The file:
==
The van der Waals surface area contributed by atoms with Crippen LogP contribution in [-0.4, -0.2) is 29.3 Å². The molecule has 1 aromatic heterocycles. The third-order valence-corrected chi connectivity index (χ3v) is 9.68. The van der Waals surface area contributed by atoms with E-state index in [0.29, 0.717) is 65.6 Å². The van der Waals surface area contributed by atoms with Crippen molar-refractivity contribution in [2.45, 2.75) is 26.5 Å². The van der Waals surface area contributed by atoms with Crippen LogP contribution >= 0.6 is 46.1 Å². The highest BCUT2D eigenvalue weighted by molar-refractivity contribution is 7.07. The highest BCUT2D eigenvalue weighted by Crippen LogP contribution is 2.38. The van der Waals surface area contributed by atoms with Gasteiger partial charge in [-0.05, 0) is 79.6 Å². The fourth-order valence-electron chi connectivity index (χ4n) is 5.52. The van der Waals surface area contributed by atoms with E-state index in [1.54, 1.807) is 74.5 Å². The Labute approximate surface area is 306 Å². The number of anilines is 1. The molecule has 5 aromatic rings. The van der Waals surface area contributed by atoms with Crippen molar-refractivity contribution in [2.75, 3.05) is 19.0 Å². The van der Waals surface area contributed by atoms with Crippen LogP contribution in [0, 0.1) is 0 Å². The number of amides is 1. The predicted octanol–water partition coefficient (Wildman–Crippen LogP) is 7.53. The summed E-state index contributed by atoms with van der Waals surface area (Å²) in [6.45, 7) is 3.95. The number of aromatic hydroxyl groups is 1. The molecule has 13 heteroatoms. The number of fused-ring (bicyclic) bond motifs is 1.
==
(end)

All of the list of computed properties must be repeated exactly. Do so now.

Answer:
The van der Waals surface area contributed by atoms with Crippen LogP contribution in [-0.4, -0.2) is 29.3 Å². The molecule has 1 aromatic heterocycles. The third-order valence-corrected chi connectivity index (χ3v) is 9.68. The van der Waals surface area contributed by atoms with E-state index in [0.29, 0.717) is 65.6 Å². The van der Waals surface area contributed by atoms with Crippen molar-refractivity contribution in [2.45, 2.75) is 26.5 Å². The van der Waals surface area contributed by atoms with Crippen LogP contribution >= 0.6 is 46.1 Å². The highest BCUT2D eigenvalue weighted by molar-refractivity contribution is 7.07. The highest BCUT2D eigenvalue weighted by Crippen LogP contribution is 2.38. The van der Waals surface area contributed by atoms with Gasteiger partial charge in [-0.05, 0) is 79.6 Å². The fourth-order valence-electron chi connectivity index (χ4n) is 5.52. The van der Waals surface area contributed by atoms with E-state index in [1.54, 1.807) is 74.5 Å². The Labute approximate surface area is 306 Å². The number of anilines is 1. The molecule has 5 aromatic rings. The van der Waals surface area contributed by atoms with Crippen molar-refractivity contribution in [2.75, 3.05) is 19.0 Å². The van der Waals surface area contributed by atoms with Crippen LogP contribution in [0, 0.1) is 0 Å². The number of amides is 1. The predicted octanol–water partition coefficient (Wildman–Crippen LogP) is 7.53. The summed E-state index contributed by atoms with van der Waals surface area (Å²) in [6.45, 7) is 3.95. The number of aromatic hydroxyl groups is 1. The molecule has 13 heteroatoms. The number of fused-ring (bicyclic) bond motifs is 1.